On 31st August 2015, the International Monetary Fund (IMF) approved a second aid disbursement to Ghana worth $116.6 million in accordance with a three year aid deal agreed in April 2015. This followed a review of Ghana’s economic performance, conducted by the IMF’s Executive Board, which found that Ghana’s progress “has been broadly satisfactory, despite an unfavourable environment”. Nevertheless, the IMF made it clear that the continuation of its aid program rests upon the government of Ghana’s adherence to terms set out in the April agreement. As the Acting Chair of the Executive Board – Min Zhu – stated “the government should firmly continue with its fiscal consolidation efforts to fully restore macroeconomic stability and mitigate financial risk”.
Although the second disbursement was undoubtedly welcomed by President John Mahama’s administration, the continuation of “fiscal consolidation” policies advocated by the IMF could cause serious political problems for the government. Ghana’s trade unions have been highly critical of the IMF bailout and many have vowed to oppose the austerity policies connected to it. Although the Trade Union Congress (TUC) backed down from its outright opposition to a deal in March 2015, its Secretary General – Kofi Asamoah – noted that the organisation “will resist anything that will be done to worsen the plight of the workers”.
The first example of trade union opposition to austerity policies came from the Ghana Medical Association. Around 2,800 public sector doctors went on strike in early August 2015, first withdrawing their services to out-patient departments before extending the strike to include emergency services. However, the strike only lasted three weeks and was suspended on 21st August 2015. This was undeniably a significant victory for Mahama’s administration, which had fought an intense public relations battle with the union throughout the strike. It not only demonstrated to the IMF that the government is committed to the policies outlined in the April agreement but also acts as a warning to other unions which are planning strike action.
Nonetheless, this victory could be short-lived. Despite the fragmented nature of trade unions in Ghana, with many industries home to competing unions, it seems highly likely that more strikes are to come. Unions argue that their current salaries are being undermined by inflation, which is nearly at 18 percent, whilst the IMF insists that “it is crucial to continue the policy of controlling the wage bill”. Such contradictory views will surely come to a head and the government of Ghana will face the brunt of it.
Furthermore, following the announcement from The Electricity Company of Ghana (ECG) that it wants tariffs to increase from 44 pesewas to 1 cedi per unit, it’s possible that Ghana’s unions could attract widespread popular support. On 31st August 2015, the ECG, along with Ghana’s Water Company, put forward the case for tariff increases to the Public Utilities Regulatory Commission (PURC). This is in line with policies supported by the IMF, which has backed the government’s plans to remove energy subsidies. Although the ECG is expected to meet other interested parties, including the TUC, to discuss the proposed increases, if the tariff increment is accepted by the PURC it is expected to take effect from 1st October 2015. Due to Ghana’s erratic power supply, such a policy could prove to be extremely unpopular unless the ECG can guarantee a more consistent service. Thus, the unions’ focus on the undermining of salaries by inflation could strike a chord amongst a population already dissatisfied with the country’s poor, and possibly soon expensive, electricity supply.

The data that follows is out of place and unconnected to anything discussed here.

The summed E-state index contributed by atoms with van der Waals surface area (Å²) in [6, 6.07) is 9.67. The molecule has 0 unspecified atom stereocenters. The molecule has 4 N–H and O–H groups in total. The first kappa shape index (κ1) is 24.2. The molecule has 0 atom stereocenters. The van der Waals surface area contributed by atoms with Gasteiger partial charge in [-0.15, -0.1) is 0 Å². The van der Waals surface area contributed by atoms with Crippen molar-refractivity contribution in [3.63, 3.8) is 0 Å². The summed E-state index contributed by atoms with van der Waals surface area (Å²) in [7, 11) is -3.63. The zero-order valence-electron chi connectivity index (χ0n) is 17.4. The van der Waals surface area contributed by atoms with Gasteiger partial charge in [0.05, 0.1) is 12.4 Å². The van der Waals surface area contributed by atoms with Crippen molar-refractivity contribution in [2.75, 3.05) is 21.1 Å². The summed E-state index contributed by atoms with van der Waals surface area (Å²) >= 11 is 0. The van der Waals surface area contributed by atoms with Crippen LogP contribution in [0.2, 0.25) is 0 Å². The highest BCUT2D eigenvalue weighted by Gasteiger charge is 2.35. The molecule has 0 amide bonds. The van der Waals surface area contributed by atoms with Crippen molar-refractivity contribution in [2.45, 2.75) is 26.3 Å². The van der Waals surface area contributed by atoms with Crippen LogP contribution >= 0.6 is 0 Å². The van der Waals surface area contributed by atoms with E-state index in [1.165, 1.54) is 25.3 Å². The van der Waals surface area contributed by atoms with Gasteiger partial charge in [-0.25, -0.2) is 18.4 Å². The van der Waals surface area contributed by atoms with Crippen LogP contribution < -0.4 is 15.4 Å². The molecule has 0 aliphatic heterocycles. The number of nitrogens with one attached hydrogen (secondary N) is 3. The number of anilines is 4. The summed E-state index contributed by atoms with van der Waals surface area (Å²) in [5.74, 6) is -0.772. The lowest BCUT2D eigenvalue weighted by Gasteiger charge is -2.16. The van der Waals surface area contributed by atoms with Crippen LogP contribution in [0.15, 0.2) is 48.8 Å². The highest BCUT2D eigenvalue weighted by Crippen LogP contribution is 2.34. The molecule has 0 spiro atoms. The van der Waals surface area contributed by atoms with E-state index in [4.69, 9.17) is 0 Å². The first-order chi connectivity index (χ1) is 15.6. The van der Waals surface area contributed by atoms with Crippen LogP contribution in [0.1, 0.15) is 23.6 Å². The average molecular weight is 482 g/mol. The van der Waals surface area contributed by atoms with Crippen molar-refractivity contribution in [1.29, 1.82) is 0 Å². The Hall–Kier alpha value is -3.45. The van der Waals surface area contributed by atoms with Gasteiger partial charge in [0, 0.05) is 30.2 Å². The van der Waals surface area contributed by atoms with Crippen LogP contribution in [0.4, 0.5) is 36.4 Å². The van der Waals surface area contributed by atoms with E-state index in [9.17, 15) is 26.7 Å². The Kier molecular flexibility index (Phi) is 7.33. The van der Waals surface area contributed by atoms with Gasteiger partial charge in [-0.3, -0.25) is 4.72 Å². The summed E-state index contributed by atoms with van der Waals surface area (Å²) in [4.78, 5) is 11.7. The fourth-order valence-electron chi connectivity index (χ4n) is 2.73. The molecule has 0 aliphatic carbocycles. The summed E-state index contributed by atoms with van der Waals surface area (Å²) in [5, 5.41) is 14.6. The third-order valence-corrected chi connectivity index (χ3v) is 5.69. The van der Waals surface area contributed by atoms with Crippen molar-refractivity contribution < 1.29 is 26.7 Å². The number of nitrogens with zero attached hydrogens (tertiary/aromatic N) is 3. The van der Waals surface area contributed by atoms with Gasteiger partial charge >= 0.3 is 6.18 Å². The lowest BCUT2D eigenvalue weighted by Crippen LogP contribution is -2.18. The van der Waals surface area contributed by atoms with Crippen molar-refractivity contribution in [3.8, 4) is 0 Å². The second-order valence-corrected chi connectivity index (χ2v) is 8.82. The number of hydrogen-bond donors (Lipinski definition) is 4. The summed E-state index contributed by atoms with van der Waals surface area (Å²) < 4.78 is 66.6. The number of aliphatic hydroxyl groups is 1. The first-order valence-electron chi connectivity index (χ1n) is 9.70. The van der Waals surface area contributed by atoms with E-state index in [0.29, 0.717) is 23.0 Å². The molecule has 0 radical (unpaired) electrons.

With an election next year and most commentators predicting another tight race (Mahama won in 2012 by less than 3 percent of the vote), such opposition from trade unions could be problematic for Mahama. If the unions are able to garner the support of other sections of society, particularly youth groups, it’s likely that Ghana will witness an increasing number of strikes and demonstrations during the lead up to the election. This will be a major test for Mahama’s support of IMF-backed policies, as greater social unrest will affect his electoral chances, especially if the opposition choose to support the unions. Thus, it is possible that Mahama may look to soften some of the policies as the election approaches.
As a number of teachers’ unions have already stated that they are planning a strike at the start of the new term, it seems that Mahama is set to face another test very soon. If these strikes go ahead, it’s possible that they may coincide with the proposed electricity tariff increases, which could spark demonstrations of their own. This would put Mahama under significant pressure to capitulate to at least some demands, particularly as he will have an eye on next year’s election. Although it is unlikely that Mahama’s administration will perform a U-turn on the IMF-backed policies, greater social unrest will put pressure on him to do so. As the election approaches such pressure will increase and it’s likely that Mahama will look to at least soften the effect of austerity policies in order to improve his political position. However, this could be a risky strategy as Ghana’s economy, particularly in light of the low oil price, is likely to continue to need IMF financial support and a failure to implement their “fiscal consolidation” policies could mean that later disbursements are not approved.